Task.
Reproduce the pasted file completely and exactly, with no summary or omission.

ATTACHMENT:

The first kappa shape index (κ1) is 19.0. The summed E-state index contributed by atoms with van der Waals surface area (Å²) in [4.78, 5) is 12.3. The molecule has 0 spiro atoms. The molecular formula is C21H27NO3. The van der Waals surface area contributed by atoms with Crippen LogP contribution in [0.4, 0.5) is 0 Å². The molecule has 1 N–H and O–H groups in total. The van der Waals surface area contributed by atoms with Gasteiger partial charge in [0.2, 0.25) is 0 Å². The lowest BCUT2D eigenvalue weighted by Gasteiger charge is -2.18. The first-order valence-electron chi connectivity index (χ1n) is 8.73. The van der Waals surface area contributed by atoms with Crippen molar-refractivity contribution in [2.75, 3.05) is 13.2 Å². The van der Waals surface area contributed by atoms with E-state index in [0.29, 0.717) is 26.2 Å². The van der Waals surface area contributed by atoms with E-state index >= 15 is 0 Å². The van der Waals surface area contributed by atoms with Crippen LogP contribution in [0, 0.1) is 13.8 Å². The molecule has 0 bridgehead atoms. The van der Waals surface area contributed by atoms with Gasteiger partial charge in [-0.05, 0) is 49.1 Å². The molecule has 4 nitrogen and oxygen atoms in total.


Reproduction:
The first kappa shape index (κ1) is 19.0. The summed E-state index contributed by atoms with van der Waals surface area (Å²) in [4.78, 5) is 12.3. The molecule has 0 spiro atoms. The molecular formula is C21H27NO3. The van der Waals surface area contributed by atoms with Crippen LogP contribution in [0.4, 0.5) is 0 Å². The molecule has 1 N–H and O–H groups in total. The van der Waals surface area contributed by atoms with Gasteiger partial charge in [0.2, 0.25) is 0 Å². The lowest BCUT2D eigenvalue weighted by Gasteiger charge is -2.18. The first-order valence-electron chi connectivity index (χ1n) is 8.73. The van der Waals surface area contributed by atoms with Crippen molar-refractivity contribution in [2.75, 3.05) is 13.2 Å². The van der Waals surface area contributed by atoms with E-state index in [0.29, 0.717) is 26.2 Å². The van der Waals surface area contributed by atoms with E-state index >= 15 is 0 Å². The van der Waals surface area contributed by atoms with Crippen LogP contribution in [0, 0.1) is 13.8 Å². The molecule has 0 bridgehead atoms. The van der Waals surface area contributed by atoms with Gasteiger partial charge in [-0.05, 0) is 49.1 Å². The molecule has 4 nitrogen and oxygen atoms in total.